Well hello again 2020, what fresh terror do we have today? Ah yes, the ‘murder hornets’ that have come directly from Asia to remind us that there are indeed worse thing than a disease that….also..comes..from Asia. Is there some conspiracy that’s been brewing in the far east for a while now or is it just really, REALLY bad luck that’s affecting the rest of the world when it comes to anything coming out of Asia? Of course that’s a generalization since the coronavirus came from Wuhan, China, and the current concern that has people so worried that they’re actively making a laughable horror movie of it are the Asian ‘murder hornets’ better known simply as the Asian giant hornet. It’s a simple name for something that measures 2 inches at its largest and has a stinger that can, in extreme cases, kill a person. It’s already been tried out by Nathaniel Peterson, a YouTuber known for purposefully taking the sting of several insects to see just how badly they hurt. Sounds crazy, right? Well, according to Rachel E. Greenspan of Insider the sting of the Asian giant hornet has given him the idea to stop being stung for a living since the searing and intense pain was so horrifying that his writhing and moaning on camera might be kind of hard for some people to watch. But hey, now what we have footage like this, it’s time to make a movie, right?
That’s right, a movie that’s predicated on the fears that the human psyche is all too capable of elevating to 11 and beyond has been made and much like the Sharknado series it does tend to make a person think that it’s about to be all kinds of ridiculous. Thankfully that’s the point though since really if people want something to be afraid of , ‘murder hornets’ are kind of silly since judging by what Lauren Frias and Rosie Perper of Business Insider have relayed, the only real sightings of these nasty little buggers has been around Vancouver Island to as far as Blaine, Washington, and their numbers haven’t been reported to be so massive that people should be concerned at this point. But the human reaction to such things is, as most should know by now, to panic and wonder just what might happen if these insanely big hornets were to actually swarm over the US. Well, to be fair, they might actually make the effects of the coronavirus look positively tame since in all likelihood the sting of just one of these things could send a person to the hospital, while multiple stings might leave people writhing on the ground before succumbing to shock and death that would follow close behind.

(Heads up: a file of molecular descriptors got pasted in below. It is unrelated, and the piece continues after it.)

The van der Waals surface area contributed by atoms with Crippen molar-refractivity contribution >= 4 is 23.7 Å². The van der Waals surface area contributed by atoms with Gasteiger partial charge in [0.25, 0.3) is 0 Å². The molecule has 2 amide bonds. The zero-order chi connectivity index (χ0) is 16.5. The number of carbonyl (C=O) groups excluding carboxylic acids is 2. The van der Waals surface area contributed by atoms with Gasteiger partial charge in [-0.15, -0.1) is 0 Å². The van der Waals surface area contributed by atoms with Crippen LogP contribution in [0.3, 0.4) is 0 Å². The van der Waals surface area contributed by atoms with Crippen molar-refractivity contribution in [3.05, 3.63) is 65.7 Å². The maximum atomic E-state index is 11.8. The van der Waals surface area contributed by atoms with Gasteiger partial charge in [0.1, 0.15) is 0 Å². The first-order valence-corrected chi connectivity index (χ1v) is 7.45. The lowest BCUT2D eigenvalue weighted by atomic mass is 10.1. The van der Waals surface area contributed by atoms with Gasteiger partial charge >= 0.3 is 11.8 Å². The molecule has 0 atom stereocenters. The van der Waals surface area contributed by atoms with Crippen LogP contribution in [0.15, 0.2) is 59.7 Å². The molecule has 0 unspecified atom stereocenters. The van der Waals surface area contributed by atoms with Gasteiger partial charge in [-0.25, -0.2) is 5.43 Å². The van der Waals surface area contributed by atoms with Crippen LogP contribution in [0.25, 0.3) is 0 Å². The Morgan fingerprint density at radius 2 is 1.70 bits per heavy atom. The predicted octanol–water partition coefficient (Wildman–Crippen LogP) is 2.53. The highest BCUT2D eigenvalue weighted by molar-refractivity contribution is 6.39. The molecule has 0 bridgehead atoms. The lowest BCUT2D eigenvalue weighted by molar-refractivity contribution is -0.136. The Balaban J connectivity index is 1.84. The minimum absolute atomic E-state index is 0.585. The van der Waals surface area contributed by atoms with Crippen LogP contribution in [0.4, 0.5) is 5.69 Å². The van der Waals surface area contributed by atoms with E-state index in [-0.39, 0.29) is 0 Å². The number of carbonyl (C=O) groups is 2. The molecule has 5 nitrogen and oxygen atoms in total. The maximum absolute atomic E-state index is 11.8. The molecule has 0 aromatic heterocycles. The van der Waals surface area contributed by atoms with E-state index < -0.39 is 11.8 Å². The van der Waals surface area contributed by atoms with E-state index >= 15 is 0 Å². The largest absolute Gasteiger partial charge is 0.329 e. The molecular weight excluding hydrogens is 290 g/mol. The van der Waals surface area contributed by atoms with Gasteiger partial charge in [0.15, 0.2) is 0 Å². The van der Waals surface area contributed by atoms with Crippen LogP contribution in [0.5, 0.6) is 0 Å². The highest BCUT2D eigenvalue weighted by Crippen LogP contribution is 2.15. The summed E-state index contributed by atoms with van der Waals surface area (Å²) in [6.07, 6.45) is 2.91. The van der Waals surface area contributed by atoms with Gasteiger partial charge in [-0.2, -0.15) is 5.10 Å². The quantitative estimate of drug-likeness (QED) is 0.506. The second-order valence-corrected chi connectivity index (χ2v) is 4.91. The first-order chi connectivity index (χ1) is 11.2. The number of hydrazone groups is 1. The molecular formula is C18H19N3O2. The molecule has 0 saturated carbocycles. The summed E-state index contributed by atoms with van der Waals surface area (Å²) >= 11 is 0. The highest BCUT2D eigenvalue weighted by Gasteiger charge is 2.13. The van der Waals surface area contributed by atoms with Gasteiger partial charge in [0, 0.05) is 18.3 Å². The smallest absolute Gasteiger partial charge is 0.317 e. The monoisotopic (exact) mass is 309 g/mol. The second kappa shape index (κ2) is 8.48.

But hey, onto the movie. As you can already guess it’s going to be loads of campy, ridiculous footage that will feature people being attacked by swarms of angry hornets that are apparently out for blood and are going to be killing people left and right. Some might find this in bad taste while others are bound to think that it’s hilarious simply for the shock and awe value, kind of like Sharknado or any other movie that’s not at all plausible but feeds off of the fear of the people in a way that makes it possible to get at least some attention. As Kevin Burwick of MovieWeb has relayed this movie is expected to come out June 1st, which means of course it’s going to be something slapdash and entirely corny, but still likely worth a look to many individuals that can’t help themselves and might have even found 5G Zombies to be worth the time and effort. Unlike the little-known 5G conspiracy though, Asian murder hornets are a very big reality and as has been seen they’re more than a little dangerous since in the manner of most hornets they can sting multiple times without losing their stinger as a bumblebee could, and their size alone is enough to unnerve a lot of people since two inches might not sound like a lot, but considering the lethal nature of the venom that these things are packing it’s still something to be wary of despite the fact that the ‘invasion’ is not nearly as bad as people are claiming at the moment.
Fear and paranoia are great for a horror movie since writers and directors can build off of this and make it into something that will entertain and in some ways calm the minds of many since they can see for themselves that as real as something can be, the idea of putting it on screen can sometimes lessen the sting, no pun intended I swear, of the reality that it represents. At this time the ‘invasion’ of the Asian giant hornet is being carefully monitored, so hopefully 2020 won’t offer up any more surprises.